British Prime Minister Boris Johnson will set out tougher rules on releasing people convicted of terrorism offenses after an Islamist attacker injured two people in a stabbing spree days after he was set free halfway through his prison term.
Sudesh Amman, jailed in 2018 for possession of terrorist documents and disseminating terrorist publications, was shot dead by police on Sunday after he went on the rampage with a stolen 10-inch (25 cm) knife on a busy London street.
Amman had previously praised the Islamic State militant group, shared an online al Qaeda magazine and encouraged his girlfriend to behead her parents.
Johnson said the government would announce fundamental changes in dealing with people convicted of terrorism offenses.
"Those measures will build upon the actions we have already put in place," said his interior minister, Priti Patel. She said there would be legislation to end the early release from prison of counter-terrorism offenders.
"It is right that these individuals are kept behind bars," Patel said.
British politicians have repeatedly discussed tougher rules on terrorism, calls that increased after a former convict killed two people and wounded three more before police shot him dead near London Bridge in November.
Johnson said that since that attack, the government had "moved quickly to introduce a package of measures to strengthen every element of our response to terrorism, including longer prison sentences and more money for the police."
Sunday's attacker, Amman, had recently been released from prison, according to police, having been jailed for promoting violent Islamist material.
He went on the rampage at around 1400 GMT on Streatham High Road, having strapped a fake bomb to his body. He stabbed two people, while a third suffered minor injuries caused by shattered glass when police opened fire.
Amman was under surveillance at the time of the attack by armed police, who shot him dead.
In November 2018 he pleaded guilty to possessing terrorist documents and disseminating terrorist publications, and the following month he was sentenced to more than three years in prison.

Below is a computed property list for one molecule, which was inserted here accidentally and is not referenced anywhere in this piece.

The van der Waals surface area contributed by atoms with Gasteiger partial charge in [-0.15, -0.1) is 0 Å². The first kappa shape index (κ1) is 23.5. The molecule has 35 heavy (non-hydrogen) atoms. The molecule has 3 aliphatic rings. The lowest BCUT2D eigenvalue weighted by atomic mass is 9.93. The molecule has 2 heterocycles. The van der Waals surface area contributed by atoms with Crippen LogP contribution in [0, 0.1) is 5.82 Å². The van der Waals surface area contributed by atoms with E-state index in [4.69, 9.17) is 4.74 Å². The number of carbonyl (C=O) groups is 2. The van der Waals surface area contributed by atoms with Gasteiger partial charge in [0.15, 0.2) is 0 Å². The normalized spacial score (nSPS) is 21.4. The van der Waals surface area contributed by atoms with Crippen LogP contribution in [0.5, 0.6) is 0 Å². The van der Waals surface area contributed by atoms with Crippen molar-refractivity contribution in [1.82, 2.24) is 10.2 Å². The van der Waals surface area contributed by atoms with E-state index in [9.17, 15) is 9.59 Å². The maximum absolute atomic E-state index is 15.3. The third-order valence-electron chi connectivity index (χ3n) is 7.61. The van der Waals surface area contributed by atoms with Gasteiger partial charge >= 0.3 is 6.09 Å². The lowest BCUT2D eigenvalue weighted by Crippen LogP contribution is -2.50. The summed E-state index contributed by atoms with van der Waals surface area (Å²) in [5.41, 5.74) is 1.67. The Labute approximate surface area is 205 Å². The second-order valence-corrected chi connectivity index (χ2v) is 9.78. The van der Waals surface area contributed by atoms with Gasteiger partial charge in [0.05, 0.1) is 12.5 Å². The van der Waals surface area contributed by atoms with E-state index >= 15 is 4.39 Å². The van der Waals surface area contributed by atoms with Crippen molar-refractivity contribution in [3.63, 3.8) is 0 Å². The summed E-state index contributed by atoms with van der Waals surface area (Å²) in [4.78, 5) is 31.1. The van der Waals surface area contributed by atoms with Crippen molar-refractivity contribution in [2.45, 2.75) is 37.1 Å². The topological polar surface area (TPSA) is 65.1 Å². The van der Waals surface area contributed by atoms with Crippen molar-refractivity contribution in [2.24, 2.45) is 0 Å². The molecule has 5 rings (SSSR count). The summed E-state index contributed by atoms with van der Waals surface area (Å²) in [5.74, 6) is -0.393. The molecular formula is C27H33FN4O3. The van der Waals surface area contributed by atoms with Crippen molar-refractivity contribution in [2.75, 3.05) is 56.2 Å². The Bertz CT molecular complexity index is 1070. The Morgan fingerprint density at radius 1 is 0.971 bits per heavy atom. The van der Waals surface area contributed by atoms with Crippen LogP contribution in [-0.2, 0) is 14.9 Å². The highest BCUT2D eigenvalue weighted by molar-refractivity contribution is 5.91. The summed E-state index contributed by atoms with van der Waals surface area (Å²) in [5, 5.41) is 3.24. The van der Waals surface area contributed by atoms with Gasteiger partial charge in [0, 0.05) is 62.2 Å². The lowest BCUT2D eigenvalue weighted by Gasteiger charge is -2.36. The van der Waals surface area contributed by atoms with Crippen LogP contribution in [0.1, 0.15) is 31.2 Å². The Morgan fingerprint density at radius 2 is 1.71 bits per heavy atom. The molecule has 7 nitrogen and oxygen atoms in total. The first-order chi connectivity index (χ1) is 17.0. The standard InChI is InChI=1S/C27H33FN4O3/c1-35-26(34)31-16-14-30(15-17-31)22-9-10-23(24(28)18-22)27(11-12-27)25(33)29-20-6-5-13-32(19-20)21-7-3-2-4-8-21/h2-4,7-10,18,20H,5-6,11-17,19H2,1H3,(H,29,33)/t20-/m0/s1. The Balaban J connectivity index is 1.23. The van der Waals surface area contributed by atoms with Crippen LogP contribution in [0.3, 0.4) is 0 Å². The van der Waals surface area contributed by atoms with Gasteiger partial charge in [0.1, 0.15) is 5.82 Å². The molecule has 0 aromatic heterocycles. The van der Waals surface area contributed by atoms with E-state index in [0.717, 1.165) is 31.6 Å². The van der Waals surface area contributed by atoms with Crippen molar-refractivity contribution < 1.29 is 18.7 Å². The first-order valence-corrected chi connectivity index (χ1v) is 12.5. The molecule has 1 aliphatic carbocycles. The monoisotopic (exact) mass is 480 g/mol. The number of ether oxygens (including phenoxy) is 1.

Ian Acheson, who carried out a review of the management of Islamist extremists in jail, said the prison service did not have the appetite or aptitude to manage terrorist offenders.
"We may need to accept there are certain people who are so dangerous they must be kept in prison indefinitely," he told BBC radio.
Mark Rowley, formerly Britain's most senior counter-terrorism police officer who was in post when Amman was arrested, said dozens of other people convicted of terrorism offenses were due to be released soon.
Amman was 17 and living at home with his mother and younger siblings when he first began committing terrorism offenses, according to authorities. Police became aware of his activities in April 2018 and he was arrested by armed officers in a north London street a month later.
When officers examined his computers and phone, they found he had downloaded material about making explosives and carrying out terrorist attacks, according to prosecutors.
Messages showed that he had discussed with his family, friends and girlfriend his extreme views and desire to carry out an attack, often focused on using a knife, prosecutors said.
In December 2017 Amman posted a picture of Islamic State leader Abu Bakr al-Baghdadi, who was killed in a U.S. raid in Syria in October, and told his brother in a message that "the Islamic State is here to stay."
He also described Yazidi women as slaves and said the Koran made it permissible to rape them, and in another message, he encouraged his girlfriend to behead her parents.
Police said he had shared an online al-Qaeda magazine with his family and while in a discussion about school with a sibling he wrote he would "rather blow myself up."